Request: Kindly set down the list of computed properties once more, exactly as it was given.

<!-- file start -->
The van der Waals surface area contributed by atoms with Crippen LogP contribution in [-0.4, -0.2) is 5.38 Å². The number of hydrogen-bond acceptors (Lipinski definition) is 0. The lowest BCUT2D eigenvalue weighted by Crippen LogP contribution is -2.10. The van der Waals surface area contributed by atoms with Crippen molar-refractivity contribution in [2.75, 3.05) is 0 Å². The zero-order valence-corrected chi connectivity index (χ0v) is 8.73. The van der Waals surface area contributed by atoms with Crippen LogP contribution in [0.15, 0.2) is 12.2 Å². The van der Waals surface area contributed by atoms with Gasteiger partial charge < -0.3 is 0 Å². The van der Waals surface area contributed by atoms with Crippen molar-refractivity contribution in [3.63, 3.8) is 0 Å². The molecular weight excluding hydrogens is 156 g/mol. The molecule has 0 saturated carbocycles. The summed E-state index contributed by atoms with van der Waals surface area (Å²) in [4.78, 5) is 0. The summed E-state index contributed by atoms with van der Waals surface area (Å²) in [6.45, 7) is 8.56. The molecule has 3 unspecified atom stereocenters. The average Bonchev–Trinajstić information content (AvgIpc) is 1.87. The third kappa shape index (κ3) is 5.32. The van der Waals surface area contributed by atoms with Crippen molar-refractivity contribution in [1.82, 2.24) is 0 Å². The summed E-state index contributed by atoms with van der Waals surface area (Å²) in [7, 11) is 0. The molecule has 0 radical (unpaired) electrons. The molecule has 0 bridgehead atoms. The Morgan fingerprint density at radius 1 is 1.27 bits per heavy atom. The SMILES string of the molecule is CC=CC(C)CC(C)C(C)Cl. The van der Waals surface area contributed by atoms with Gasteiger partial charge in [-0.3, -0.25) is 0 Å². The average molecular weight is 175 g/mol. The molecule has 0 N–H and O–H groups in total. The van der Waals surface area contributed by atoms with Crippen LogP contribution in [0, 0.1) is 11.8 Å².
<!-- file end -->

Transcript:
The van der Waals surface area contributed by atoms with Crippen LogP contribution in [-0.4, -0.2) is 5.38 Å². The number of hydrogen-bond acceptors (Lipinski definition) is 0. The lowest BCUT2D eigenvalue weighted by Crippen LogP contribution is -2.10. The van der Waals surface area contributed by atoms with Crippen molar-refractivity contribution in [2.75, 3.05) is 0 Å². The zero-order valence-corrected chi connectivity index (χ0v) is 8.73. The van der Waals surface area contributed by atoms with Crippen LogP contribution in [0.15, 0.2) is 12.2 Å². The van der Waals surface area contributed by atoms with Gasteiger partial charge < -0.3 is 0 Å². The van der Waals surface area contributed by atoms with Crippen molar-refractivity contribution in [3.63, 3.8) is 0 Å². The molecular weight excluding hydrogens is 156 g/mol. The molecule has 0 saturated carbocycles. The summed E-state index contributed by atoms with van der Waals surface area (Å²) in [4.78, 5) is 0. The summed E-state index contributed by atoms with van der Waals surface area (Å²) in [6.45, 7) is 8.56. The molecule has 3 unspecified atom stereocenters. The average Bonchev–Trinajstić information content (AvgIpc) is 1.87. The third kappa shape index (κ3) is 5.32. The van der Waals surface area contributed by atoms with Crippen molar-refractivity contribution in [1.82, 2.24) is 0 Å². The summed E-state index contributed by atoms with van der Waals surface area (Å²) in [7, 11) is 0. The molecule has 0 radical (unpaired) electrons. The molecule has 0 bridgehead atoms. The Morgan fingerprint density at radius 1 is 1.27 bits per heavy atom. The SMILES string of the molecule is CC=CC(C)CC(C)C(C)Cl. The van der Waals surface area contributed by atoms with Gasteiger partial charge in [-0.3, -0.25) is 0 Å². The average molecular weight is 175 g/mol. The molecule has 0 N–H and O–H groups in total. The van der Waals surface area contributed by atoms with Crippen LogP contribution in [0, 0.1) is 11.8 Å².